“The Storied Life of A.J. Fikry”, by Gabrielle Zevin

“The Storied Life of A.J. Fikry” is a sweet, funny story about one man’s redemption through books and unexpected relationships.

When we meet him, A.J. Fikry is a 39-year-old bookstore owner who is in a deep funk following his wife’s death. A transplant to the island where he lives, he has very few friends and has lost interest in his business and his beloved books. Then, through a random series of events, he adopts a little girl who cracks open his heart and allows him to find love, friendship and fulfillment again.

I enjoyed this book. Ms. Zevin peppers her story with amusing lines like, “A.J. has never changed a diaper in his life, though he is a modestly skilled gift wrapper.” She also creates characters who clearly love literature but aren’t afraid to admit they hate “Moby Dick” or make comments like, “In reading Twain, I often suspect he is having more fun than I am.” Lines like these kept me smiling throughout, until the very end when (spoiler alert) I cried a little.

This book is also a quick read and, let’s be honest, that is sometimes an important quality in a book. It’s the perfect read if you’ve just finished a long/dark/complicated book and want to recharge your batteries before committing to the next long/dark/complicated book on your reading list. And that comment isn’t intended to demean the quality or importance of this novel, because it’s a good, nicely written story.

What books have recharged your reading batteries? What authors do you turn to when you need something uplifting and light?

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8 thoughts on ““The Storied Life of A.J. Fikry”, by Gabrielle Zevin

  1. storied life was a nice and entertaining read–almost too sweet–there will surely be a movie made…recent reads include a bunch by Elena Ferrante’s Neapolitan novels and shorter stories–somewhat dark but layers upon layers. Other favorites: Birds without Wings, Cairo Trilogy, Map of Love–good reading!

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  2. I picked up “The Storied Life of A.J. Fikry” last summer when it caught my eye at Target. It was a fun, shorter read and I passed it on to my reading friend who shares a common taste in books. We both like to alternate heavier reads with lighter, fun stuff too. A book that I found similar and thoroughly enjoyed recently was “A Man Called Ove”, by Fredrik Backman. I just bought (at Target again!) his most recent book published, “My Grandmother Asked Me to Tell You She’s Sorry.” Can’t wait to start it!

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    • Thanks for commenting, Virginia. Coincidentally, I recently put “A Man Called Ove” on hold at the library. We seem to have similar taste in books, almost like we’re sisters or something. Let me know how you like that recent purchase.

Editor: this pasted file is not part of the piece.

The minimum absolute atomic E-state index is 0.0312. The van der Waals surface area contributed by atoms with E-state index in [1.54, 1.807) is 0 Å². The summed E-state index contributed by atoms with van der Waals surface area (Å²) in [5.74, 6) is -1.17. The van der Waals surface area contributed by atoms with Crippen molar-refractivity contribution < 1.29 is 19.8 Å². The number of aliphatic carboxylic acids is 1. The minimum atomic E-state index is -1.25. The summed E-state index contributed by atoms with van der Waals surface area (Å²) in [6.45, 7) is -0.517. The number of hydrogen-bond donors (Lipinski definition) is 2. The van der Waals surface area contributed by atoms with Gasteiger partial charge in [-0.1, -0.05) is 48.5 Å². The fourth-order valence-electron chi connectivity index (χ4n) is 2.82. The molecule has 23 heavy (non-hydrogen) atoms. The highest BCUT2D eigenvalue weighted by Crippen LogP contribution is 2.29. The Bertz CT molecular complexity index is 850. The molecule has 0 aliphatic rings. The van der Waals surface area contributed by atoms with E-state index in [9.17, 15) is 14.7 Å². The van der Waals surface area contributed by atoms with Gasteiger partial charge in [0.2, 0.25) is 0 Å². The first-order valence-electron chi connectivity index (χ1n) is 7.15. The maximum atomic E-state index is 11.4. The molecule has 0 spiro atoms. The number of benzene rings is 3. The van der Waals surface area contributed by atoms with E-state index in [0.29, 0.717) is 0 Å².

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  3. What books have recharged your reading batteries?

    For me, it’s the Stephanie Plum series by Janet Evanovich. I know you are a fan all the way back to “One For the Money.” Minus the medicre movie adaptation. 😉

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    • That is definitely a series that makes me laugh. I stalled out somewhere in the late teens. As soon as I can remember where I left off, I’ll probably get into the series again. And, yes, the movie was disappointing but the company was good!

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  4. I should have known who Maya’s father was all along! But I like to just go along and let a book reveal itself.

    Always when I read, part of my mind is trotting along side thinking about the writer. Who is she? What is she trying to tell me about her? About what?

    First off, she’s reminding me that I was a lazy English major who remembers nothing about literary devices, methods, and whatnot. So I’m left with “yeah, I see what you did there.”

    Second, she’s telling me that she is Amy or thinks very highly of someone like Amy. And I love that character. I was looking for her to go from strength to strength from the moment she was introduced, and I got worried when Maya’s mom drowned herself because I thought, well, if Gabrielle is going to dispatch this central-ish character right off the bat, then no-one is safe, so I may never see Amy again.

    Third, she’s a bomb-dropper. Completely unnecessary to have the two characters she knows good and well I will love the most directly say “I don’t believe in God.” This is tiresome in a Mike Birbiglia or Stephen Fry sort of way; although, Amy’s decision to edit the remark out of her note was a pleasant twist. It’s just that that information was superfluous and irritating, as would have been references to the Holy Saints (Catholicism), KJV quotes (Evangelicals), or “a ilaha illa Allah” (you know) in His Girl Friday.

    So, anyway, this book renewed my faith in American literature (see what I did there?), the faith that was tortured and nearly destroyed by Ellis, Janawitz, and their sort back in the day. I’ll be searching out Gabrielle’s other stuff and continuing to read the books you suggest.

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    • Hey Chip! I’m glad you enjoyed the book, too. I also liked Amy, especially since she was able to pull AJ back from the edge. I didn’t realize you were an English major. Glad you’re reading with me!

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